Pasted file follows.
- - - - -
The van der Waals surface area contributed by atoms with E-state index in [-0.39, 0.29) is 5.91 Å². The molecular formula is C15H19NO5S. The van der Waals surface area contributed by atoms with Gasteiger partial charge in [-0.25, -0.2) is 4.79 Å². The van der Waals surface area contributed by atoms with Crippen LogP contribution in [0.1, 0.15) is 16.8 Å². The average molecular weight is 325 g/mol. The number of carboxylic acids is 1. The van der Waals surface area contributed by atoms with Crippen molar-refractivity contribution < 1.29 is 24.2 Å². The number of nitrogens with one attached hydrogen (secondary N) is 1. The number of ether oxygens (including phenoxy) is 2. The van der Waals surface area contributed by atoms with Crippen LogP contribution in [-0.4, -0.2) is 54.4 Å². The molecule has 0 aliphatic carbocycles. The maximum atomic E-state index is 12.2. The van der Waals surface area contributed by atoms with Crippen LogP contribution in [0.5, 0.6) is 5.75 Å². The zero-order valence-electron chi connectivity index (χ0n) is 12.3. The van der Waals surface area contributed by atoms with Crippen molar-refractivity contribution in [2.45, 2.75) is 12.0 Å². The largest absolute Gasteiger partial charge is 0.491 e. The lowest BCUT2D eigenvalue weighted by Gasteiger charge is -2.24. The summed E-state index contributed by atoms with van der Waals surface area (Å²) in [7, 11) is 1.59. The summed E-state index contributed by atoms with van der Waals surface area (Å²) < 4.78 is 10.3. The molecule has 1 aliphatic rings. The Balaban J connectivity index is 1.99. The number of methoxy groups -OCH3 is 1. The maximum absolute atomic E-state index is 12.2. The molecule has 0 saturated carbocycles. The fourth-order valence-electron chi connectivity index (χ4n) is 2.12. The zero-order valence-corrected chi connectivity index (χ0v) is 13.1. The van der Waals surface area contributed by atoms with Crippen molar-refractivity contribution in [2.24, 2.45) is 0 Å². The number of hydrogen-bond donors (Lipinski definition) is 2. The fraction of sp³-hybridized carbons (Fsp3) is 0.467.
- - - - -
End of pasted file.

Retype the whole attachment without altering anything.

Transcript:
The van der Waals surface area contributed by atoms with E-state index in [-0.39, 0.29) is 5.91 Å². The molecular formula is C15H19NO5S. The van der Waals surface area contributed by atoms with Gasteiger partial charge in [-0.25, -0.2) is 4.79 Å². The van der Waals surface area contributed by atoms with Crippen LogP contribution in [0.1, 0.15) is 16.8 Å². The average molecular weight is 325 g/mol. The number of carboxylic acids is 1. The van der Waals surface area contributed by atoms with Crippen molar-refractivity contribution < 1.29 is 24.2 Å². The number of nitrogens with one attached hydrogen (secondary N) is 1. The number of ether oxygens (including phenoxy) is 2. The van der Waals surface area contributed by atoms with Crippen LogP contribution in [-0.4, -0.2) is 54.4 Å². The molecule has 0 aliphatic carbocycles. The maximum atomic E-state index is 12.2. The van der Waals surface area contributed by atoms with Crippen LogP contribution in [0.5, 0.6) is 5.75 Å². The zero-order valence-electron chi connectivity index (χ0n) is 12.3. The van der Waals surface area contributed by atoms with Crippen molar-refractivity contribution in [2.45, 2.75) is 12.0 Å². The largest absolute Gasteiger partial charge is 0.491 e. The lowest BCUT2D eigenvalue weighted by Gasteiger charge is -2.24. The summed E-state index contributed by atoms with van der Waals surface area (Å²) in [7, 11) is 1.59. The summed E-state index contributed by atoms with van der Waals surface area (Å²) < 4.78 is 10.3. The molecule has 1 aliphatic rings. The Balaban J connectivity index is 1.99. The number of methoxy groups -OCH3 is 1. The maximum absolute atomic E-state index is 12.2. The molecule has 0 saturated carbocycles. The fourth-order valence-electron chi connectivity index (χ4n) is 2.12. The zero-order valence-corrected chi connectivity index (χ0v) is 13.1. The van der Waals surface area contributed by atoms with Crippen molar-refractivity contribution in [2.24, 2.45) is 0 Å². The number of hydrogen-bond donors (Lipinski definition) is 2. The fraction of sp³-hybridized carbons (Fsp3) is 0.467.